All versions include a word processor, spreadsheet program, slideshow creator, and digital notebook, but the Home & Student version of the word processor strips out features like PDF import and Bates numbering.

There are some features to WordPerfect that might make you consider it over alternatives. Notably, the Standard and Professional versions include an eBook Publisher, so you can convert your document into EPUB format. 

You also get Corel AfterShot 3 (a solid photo editor) MultiCam Capture Lite (video capture software that works with multiple cameras simultaneously), and Roxio Secure Burn (CD/DVD burning software). But if you don’t need these extras, WordPerfect’s price tag looks uncompetitive.

FreeOffice's homepage

FreeOffice is a limited version of SoftMaker Office (Image credit: FreeOffice)

9. FreeOffice

A user-friendly but limited free MS Office replacement

Price: Free | Platform: Windows/Linux/macOS

Familiar user interface
Support for many file formats
Prone to crashes
Most features reserved for the paid version

FreeOffice is a complete office suite that’s free to download and use. It supports a wide range of popular file formats, and it’s particularly good at handling Microsoft documents, something that can’t be said for all the software in our list.

It offers a word processor (TextMaker), presentation tool (Presentations), and spreadsheet tool (PlanMaker). FreeOffice also looks a lot like Microsoft Office, to the point that it would be hard to tell them apart at a glance. This makes it easy for seasoned Office users to pick it up.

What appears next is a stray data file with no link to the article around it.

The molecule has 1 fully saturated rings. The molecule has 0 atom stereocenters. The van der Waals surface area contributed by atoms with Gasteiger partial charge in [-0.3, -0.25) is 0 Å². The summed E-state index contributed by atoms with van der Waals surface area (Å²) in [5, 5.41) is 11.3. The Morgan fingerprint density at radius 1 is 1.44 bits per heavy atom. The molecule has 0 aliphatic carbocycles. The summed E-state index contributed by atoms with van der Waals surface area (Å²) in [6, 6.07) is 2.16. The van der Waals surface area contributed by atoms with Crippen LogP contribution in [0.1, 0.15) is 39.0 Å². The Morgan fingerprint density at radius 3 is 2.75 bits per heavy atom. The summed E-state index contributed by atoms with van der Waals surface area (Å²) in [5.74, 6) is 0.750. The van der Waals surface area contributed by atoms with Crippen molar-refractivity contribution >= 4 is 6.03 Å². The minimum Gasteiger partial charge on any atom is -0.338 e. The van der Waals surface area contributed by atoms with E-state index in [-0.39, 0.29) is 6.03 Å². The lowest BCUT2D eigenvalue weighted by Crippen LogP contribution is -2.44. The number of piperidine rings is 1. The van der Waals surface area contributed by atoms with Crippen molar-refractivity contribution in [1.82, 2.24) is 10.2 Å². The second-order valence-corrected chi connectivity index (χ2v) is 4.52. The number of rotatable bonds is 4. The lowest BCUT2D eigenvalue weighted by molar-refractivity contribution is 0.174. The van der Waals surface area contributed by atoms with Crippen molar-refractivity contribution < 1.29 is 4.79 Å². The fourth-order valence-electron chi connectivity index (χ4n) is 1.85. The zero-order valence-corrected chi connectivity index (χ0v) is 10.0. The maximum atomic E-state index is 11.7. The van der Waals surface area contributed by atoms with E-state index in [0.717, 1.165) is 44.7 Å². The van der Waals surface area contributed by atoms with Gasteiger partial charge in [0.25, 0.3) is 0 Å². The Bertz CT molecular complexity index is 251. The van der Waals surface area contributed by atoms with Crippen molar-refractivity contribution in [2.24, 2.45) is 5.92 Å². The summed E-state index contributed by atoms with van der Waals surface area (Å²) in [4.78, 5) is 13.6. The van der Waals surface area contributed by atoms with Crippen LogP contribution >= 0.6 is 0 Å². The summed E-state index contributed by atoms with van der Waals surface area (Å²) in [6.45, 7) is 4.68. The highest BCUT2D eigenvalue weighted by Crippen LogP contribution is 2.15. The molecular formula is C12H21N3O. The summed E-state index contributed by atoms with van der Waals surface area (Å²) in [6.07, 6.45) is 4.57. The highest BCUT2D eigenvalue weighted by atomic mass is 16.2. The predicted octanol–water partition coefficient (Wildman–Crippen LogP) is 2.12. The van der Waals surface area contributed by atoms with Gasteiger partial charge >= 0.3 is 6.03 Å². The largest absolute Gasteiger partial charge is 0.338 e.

But FreeOffice tends to crash. And though it’s entirely free to use, FreeOffice is really a stripped-down version of SoftMaker Office, a paid product with a subscription model. Want full-screen mode, spell-checking with commercial dictionaries, or a thesaurus? These basic features, and many more, are reserved for the paid product.

Calligra's homepage

Calligra is a free, open-source office suite from KDE (Image credit: KDE)

10. Calligra

An alternative open-source office suite from KDE

Price: Free | Platform: Linux, FreeBSD, macOS, Windows (beta)

Open-source
Runs particularly well on the Plasma desktop environment
Glacial development speed means infrequent updates
Fiddly installation if you don’t use Plasma

Calligra is an office suite from KDE, the international free software community that develops open-source software. It’s the successor to KOffice, an open-source office suite that was once arguably the best alternative to Microsoft Office available, but Calligra has been eclipsed somewhat by more actively developed software like LibreOffice.

Calligra comprises Words (word processor), KEXI (visual database applications creator), Plan (project management application), Sheets (spreadsheet tool), Karbon (vector drawing tool), and Stage (presentation application).

Compared to other options in our list, Calligra has a somewhat clunky interface and handles Microsoft Office documents quite poorly. It can be a little difficult to install Calligra if your distribution doesn’t already include it, and there are no features for online collaboration.

Calligra’s bright spots are the Karbon vector drawing tool and the capable Sheets spreadsheet tool. You may want to use some of Calligra’s tools along with another open-source office suite like LibreOffice, but it doesn’t fare well as a Microsoft Office replacement on its own.